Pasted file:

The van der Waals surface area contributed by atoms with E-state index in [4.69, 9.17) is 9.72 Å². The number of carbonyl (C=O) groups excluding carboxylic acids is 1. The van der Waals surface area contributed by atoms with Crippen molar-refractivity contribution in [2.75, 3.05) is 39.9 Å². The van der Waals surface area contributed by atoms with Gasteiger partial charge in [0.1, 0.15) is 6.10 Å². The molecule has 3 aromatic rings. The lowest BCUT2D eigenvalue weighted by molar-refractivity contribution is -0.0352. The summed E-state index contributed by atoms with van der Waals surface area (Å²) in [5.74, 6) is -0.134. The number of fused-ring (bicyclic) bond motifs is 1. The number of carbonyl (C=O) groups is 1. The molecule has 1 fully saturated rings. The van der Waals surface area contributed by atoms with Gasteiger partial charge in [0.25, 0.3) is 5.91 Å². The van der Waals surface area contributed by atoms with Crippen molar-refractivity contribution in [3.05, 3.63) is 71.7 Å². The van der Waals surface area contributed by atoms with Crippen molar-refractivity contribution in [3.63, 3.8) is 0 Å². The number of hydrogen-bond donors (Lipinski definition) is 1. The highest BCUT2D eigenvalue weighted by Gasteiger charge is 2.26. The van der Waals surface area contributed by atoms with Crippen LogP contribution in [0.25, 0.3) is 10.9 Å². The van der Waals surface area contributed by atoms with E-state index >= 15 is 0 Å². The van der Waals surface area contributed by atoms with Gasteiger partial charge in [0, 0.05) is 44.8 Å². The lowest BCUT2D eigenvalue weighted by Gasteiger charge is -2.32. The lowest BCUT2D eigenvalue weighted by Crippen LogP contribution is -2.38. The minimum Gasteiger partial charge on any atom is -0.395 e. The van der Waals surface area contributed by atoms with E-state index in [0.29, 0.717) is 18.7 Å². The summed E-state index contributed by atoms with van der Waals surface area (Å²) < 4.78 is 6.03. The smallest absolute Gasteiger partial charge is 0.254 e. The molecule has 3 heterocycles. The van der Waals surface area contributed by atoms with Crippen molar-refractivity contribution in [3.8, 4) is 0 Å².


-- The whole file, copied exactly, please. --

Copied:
The van der Waals surface area contributed by atoms with E-state index in [4.69, 9.17) is 9.72 Å². The number of carbonyl (C=O) groups excluding carboxylic acids is 1. The van der Waals surface area contributed by atoms with Crippen molar-refractivity contribution in [2.75, 3.05) is 39.9 Å². The van der Waals surface area contributed by atoms with Gasteiger partial charge in [0.1, 0.15) is 6.10 Å². The molecule has 3 aromatic rings. The lowest BCUT2D eigenvalue weighted by molar-refractivity contribution is -0.0352. The summed E-state index contributed by atoms with van der Waals surface area (Å²) in [5.74, 6) is -0.134. The number of fused-ring (bicyclic) bond motifs is 1. The number of carbonyl (C=O) groups is 1. The molecule has 1 fully saturated rings. The van der Waals surface area contributed by atoms with Gasteiger partial charge in [0.25, 0.3) is 5.91 Å². The van der Waals surface area contributed by atoms with Crippen molar-refractivity contribution in [3.05, 3.63) is 71.7 Å². The van der Waals surface area contributed by atoms with Crippen molar-refractivity contribution in [3.63, 3.8) is 0 Å². The number of hydrogen-bond donors (Lipinski definition) is 1. The highest BCUT2D eigenvalue weighted by Gasteiger charge is 2.26. The van der Waals surface area contributed by atoms with Crippen LogP contribution in [0.25, 0.3) is 10.9 Å². The van der Waals surface area contributed by atoms with E-state index >= 15 is 0 Å². The van der Waals surface area contributed by atoms with Gasteiger partial charge in [0, 0.05) is 44.8 Å². The lowest BCUT2D eigenvalue weighted by Gasteiger charge is -2.32. The lowest BCUT2D eigenvalue weighted by Crippen LogP contribution is -2.38. The minimum Gasteiger partial charge on any atom is -0.395 e. The van der Waals surface area contributed by atoms with E-state index in [0.29, 0.717) is 18.7 Å². The summed E-state index contributed by atoms with van der Waals surface area (Å²) < 4.78 is 6.03. The smallest absolute Gasteiger partial charge is 0.254 e. The molecule has 3 heterocycles. The van der Waals surface area contributed by atoms with Crippen molar-refractivity contribution in [3.8, 4) is 0 Å².